Educators can also encourage students to try out various study strategies and assess which ones give them the best results. For some students, simply reading content without interruption is the best strategy for taking in information. Others may find creating graphics to connect ideas or using flashcards more effective. However, at this point in their learning, they must understand and develop the study strategies that will work best.

Creative Learning

Students themselves can get creative with how they learn. For instance, less-traditional note-taking strategies may help adolescent brains strengthen their rapidly changing neural connections and improve focus and retention. MathGiraffe’s Doodle notes use drawing and doodling-friendly sheets with features that instructors can use when introducing new skills, formulas and concepts. Educators can also utilize doodling for practice or review.

Introducing imaginative visuals to note-taking allows the brain’s right and left hemispheres to blend, aiding students with emotional and cognitive challenges. This makes what might feel like an overwhelming lesson seem less intimidating and more doable.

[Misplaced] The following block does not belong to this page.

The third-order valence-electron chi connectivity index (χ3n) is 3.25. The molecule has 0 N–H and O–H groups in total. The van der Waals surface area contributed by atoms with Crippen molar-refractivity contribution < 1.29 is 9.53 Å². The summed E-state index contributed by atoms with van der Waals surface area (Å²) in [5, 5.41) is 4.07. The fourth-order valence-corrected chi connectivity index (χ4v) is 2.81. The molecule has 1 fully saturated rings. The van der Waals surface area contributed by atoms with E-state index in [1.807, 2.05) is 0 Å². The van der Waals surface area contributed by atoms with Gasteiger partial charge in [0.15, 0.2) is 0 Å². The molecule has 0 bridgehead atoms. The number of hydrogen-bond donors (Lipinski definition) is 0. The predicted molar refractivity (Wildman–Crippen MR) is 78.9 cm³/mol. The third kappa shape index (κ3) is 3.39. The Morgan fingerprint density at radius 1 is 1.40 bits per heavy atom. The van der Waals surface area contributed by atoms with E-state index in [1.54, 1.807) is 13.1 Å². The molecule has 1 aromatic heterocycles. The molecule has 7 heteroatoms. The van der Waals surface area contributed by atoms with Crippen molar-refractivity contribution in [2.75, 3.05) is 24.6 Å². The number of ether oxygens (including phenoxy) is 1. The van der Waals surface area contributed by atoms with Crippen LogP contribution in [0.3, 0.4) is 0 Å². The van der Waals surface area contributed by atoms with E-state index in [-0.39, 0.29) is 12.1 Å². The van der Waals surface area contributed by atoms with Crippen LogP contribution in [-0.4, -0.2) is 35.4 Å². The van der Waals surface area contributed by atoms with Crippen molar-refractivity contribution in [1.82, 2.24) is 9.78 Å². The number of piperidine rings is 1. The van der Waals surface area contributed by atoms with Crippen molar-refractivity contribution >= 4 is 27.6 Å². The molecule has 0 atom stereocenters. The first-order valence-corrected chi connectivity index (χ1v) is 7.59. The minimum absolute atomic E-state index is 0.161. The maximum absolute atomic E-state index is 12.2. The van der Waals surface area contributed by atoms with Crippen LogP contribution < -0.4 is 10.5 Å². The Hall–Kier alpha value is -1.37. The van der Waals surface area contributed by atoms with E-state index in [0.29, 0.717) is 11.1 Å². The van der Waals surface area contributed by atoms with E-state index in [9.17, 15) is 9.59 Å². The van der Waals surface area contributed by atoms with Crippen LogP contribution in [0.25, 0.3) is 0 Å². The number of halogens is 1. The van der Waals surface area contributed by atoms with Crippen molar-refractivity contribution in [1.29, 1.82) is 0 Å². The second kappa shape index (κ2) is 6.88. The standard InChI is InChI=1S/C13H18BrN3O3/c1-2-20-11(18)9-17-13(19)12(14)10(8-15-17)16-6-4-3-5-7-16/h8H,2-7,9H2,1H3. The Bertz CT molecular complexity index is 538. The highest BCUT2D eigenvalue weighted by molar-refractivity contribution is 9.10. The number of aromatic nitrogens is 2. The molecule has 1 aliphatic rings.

Why an Advanced Degree Can Help

According to an article from Science ABC, adolescents will start losing connections in their brain that become inactive. So, educators must take advantage of the neuroplasticity and risk-taking tendencies present during this developmental period. Those interested in learning more about teaching the adolescents and supporting their learning development should consider pursuing this degree.

Learn more about Southern Oregon University’s online Master of Science in Education with a Concentration in Curriculum and Instruction in STEM Education program.

Related Articles

Our Commitment to Content Publishing Accuracy

Articles that appear on this website are for information purposes only. The nature of the information in all of the articles is intended to provide accurate and authoritative information in regard to the subject matter covered.

The information contained within this site has been sourced and presented with reasonable care. If there are errors, please contact us by completing the form below.

Timeliness: Note that most articles published on this website remain on the website indefinitely. Only those articles that have been published within the most recent months may be considered timely. We do not remove articles regardless of the date of publication, as many, but not all, of our earlier articles may still have important relevance to some of our visitors. Use appropriate caution in acting on the information of any article.

Request more information

Submit this form, and an Enrollment Specialist will contact you to answer your questions.

  • This field is for validation purposes and should be left unchanged.

Or call 800-490-7974

Begin application process

Start your application today!

Or call 800-490-7974 800-490-7974

for help with any questions you have.